first of the daffodils
This past fall I went on a bit of a daffodil buying craze. Daffodils were amongst the first flowers to bloom when we bought this house–pretty little creamy flowers that I knew as ‘buttercups’ when I was a kid. I later discovered that the particular kind I have growing in odd places, along the driveway, hidden behind our shed, were remnants from an old time, when our property was probably connected by family to the neighbor’s property, as the daffodils seem to have been planted in places that had no regard for property lines.
My ‘buttercups’ are known as ‘Grand Primo’, a type of ‘tazetta’ daffodil that grows around old homes in the South. Only recently has a person actually been able to buy this particular daffodil, but it has spread and survived without much intervention, like a wildflower for decades.
This year i decided to find out what else I could grow here, and I quickly got lost in the maze of daffodil nomenclature. I studied catalogs to try and figure out what divisions were, why certain kinds bloom better in the south than others, and of course the hundreds of varieties that are basically small white or yellow flowers with little (or big cups). No, you can’t get purple or blue daffodils, like you can with tulips. And it seems people have tried to make pink but in most sunshine the pink wants to be orangey yellow.
I’m not really into yellows or oranges much in my garden. I tried a bold yellow canna last summer, and it was pretty but overall, the sunlight here is so yellow anyway and especially by midsummer one’s eyes just want to see cooler colors. But daffodils are something else. They’re sweet, they’re… buttery.
I know them as buttercups, some know them as daffodils, others call them jonquils. And to make things clear, all daffodils are technically called ‘narcissus’ in the Latin way of naming things, and in some places that’s what they’re called in common talk, But for some reason, I persist in calling them daffodils and buttercups.
And they flower, at least in Texas, from as early as December all the way through April. I discovered that the daffodils that bloom best and return best here are usually early bloomers, since the later spring weather is much too hot for them. In addition, some of the later bloomers usually want a longer winter than we have–they like the cold and wish they had it all the way till April.
Anyhow, of the many types of daffodils I planted, the first that appear in warmer winter gardens are the the tazettas, or their close relatives the paperwhites. Most people don’t plant paperwhites outdoors, but force them to bloom indoors, and I did both.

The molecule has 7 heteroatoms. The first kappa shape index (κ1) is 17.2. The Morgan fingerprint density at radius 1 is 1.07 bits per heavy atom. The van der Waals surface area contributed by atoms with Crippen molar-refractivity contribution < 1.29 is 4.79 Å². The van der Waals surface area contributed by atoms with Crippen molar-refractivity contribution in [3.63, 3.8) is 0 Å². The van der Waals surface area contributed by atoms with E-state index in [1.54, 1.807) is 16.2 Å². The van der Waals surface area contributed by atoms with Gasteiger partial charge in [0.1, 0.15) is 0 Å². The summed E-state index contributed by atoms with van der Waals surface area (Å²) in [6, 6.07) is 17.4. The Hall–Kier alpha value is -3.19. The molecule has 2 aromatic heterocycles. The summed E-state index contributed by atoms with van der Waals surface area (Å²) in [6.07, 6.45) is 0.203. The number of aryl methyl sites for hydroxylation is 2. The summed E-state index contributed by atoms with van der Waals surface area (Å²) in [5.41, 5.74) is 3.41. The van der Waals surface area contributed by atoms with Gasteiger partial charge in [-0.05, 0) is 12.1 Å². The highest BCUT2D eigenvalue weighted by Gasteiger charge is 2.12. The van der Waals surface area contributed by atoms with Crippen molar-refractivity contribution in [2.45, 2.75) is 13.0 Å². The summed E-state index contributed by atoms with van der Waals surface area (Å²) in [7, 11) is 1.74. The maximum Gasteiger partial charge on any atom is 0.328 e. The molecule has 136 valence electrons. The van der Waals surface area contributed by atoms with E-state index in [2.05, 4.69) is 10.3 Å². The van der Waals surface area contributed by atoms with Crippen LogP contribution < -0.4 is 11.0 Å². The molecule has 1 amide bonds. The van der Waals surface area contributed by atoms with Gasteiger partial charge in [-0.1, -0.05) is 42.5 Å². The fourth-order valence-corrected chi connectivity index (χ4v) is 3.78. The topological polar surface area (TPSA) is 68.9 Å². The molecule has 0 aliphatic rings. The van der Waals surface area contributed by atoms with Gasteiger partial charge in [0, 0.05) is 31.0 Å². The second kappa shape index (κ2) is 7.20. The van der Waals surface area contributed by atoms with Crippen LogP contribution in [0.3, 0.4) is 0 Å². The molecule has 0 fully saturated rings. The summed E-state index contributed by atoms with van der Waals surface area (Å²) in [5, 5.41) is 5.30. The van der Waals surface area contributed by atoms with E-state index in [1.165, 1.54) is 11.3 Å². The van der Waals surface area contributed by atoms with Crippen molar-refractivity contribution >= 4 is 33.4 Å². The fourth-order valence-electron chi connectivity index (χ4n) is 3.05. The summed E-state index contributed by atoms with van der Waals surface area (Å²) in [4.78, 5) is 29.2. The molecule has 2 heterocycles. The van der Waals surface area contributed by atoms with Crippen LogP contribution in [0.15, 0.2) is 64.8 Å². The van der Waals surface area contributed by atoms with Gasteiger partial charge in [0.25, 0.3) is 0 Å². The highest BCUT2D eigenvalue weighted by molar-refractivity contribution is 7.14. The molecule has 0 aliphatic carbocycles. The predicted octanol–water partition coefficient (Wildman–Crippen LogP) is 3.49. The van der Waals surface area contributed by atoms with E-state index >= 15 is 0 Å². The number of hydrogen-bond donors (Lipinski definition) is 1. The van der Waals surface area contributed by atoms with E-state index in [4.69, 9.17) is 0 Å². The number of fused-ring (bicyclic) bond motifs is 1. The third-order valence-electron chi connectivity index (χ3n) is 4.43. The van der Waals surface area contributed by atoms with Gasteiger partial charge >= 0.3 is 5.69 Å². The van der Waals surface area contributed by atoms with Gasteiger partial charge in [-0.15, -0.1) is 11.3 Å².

Usually the very first daffodil to bloom in Austin is the tazetta called Chinese Sacred Lily. I planted several of these in fall, but they should have bloomed a month ago, and I suspect I put them in either too much shade or planted them too late, so all that grew are a bunch of leaves that are now flopping all over my garden bed.
The next to flower are the paperwhites. So my very first daffodils, ta-da, were these pretty little white flowers pictured here, that I potted indoors. Some people will tell you their fragrant is a bit off-putting, and there’s something to that. I potted a paperwhite in November called “Galilee”, and it began blooming by Christmas. Up close the fragrance was sweet and like baby powder, but from several feet away had the faint smell of animal musk (or even animal pee). And these also grew so tall, nearly 3 feet tall, that before they had to bloom the stalks were flopping all over the place.
I read this would happen, so I immediately got online and ordered another round of paperwhites, this time a different kind called “Nir”, which is supposedly a little less musky and supposed to bloom about 12-14 inches. Alas, by the time these new bulbs flowered, they too had reached about 2 feet high. Determined to get it right, I potted a third round and left them outdoors until the bloom stalks started popping up. True enough, the cooler weather seems to inspire them to stay shorter. (Note to self: impossible to start paperwhite indoors, room temperatures are just too hot and they grow too fast.) True to their description, these are a lot less musky, and the individual flowers are even bigger. But my husband still thinks they’re stinky.
The most popular paperwhites, by the way, are largely grown and hybridized in Israel, which has the ideal climate for narcissus growing. The original tazetta is native to Israel, as well as many parts of the Mediterranean. This is why all the paperwhites on the market have place names like Galilee and Jerusalem, and personal Hebrew names like Inball, Nir, and Ariel. That alone sold me on trying these out. I’m fascinated with many things Israel, especially its wildflowers and its many distinct climates, ranging from tropical to desert, all packed into such a tiny country. There are parts of Israel that are very much like Austin, especially our hill country.
The leaves of the next round of daffodils have been sprouting up outside, and the very first bloomed today–Rijnveld’s Early Sensation–a “jonquilla” daffodil. which is supposed to be one of the few larger flowered ‘jonquils’ that actually bloom here (since, as the name says, they blooms so early).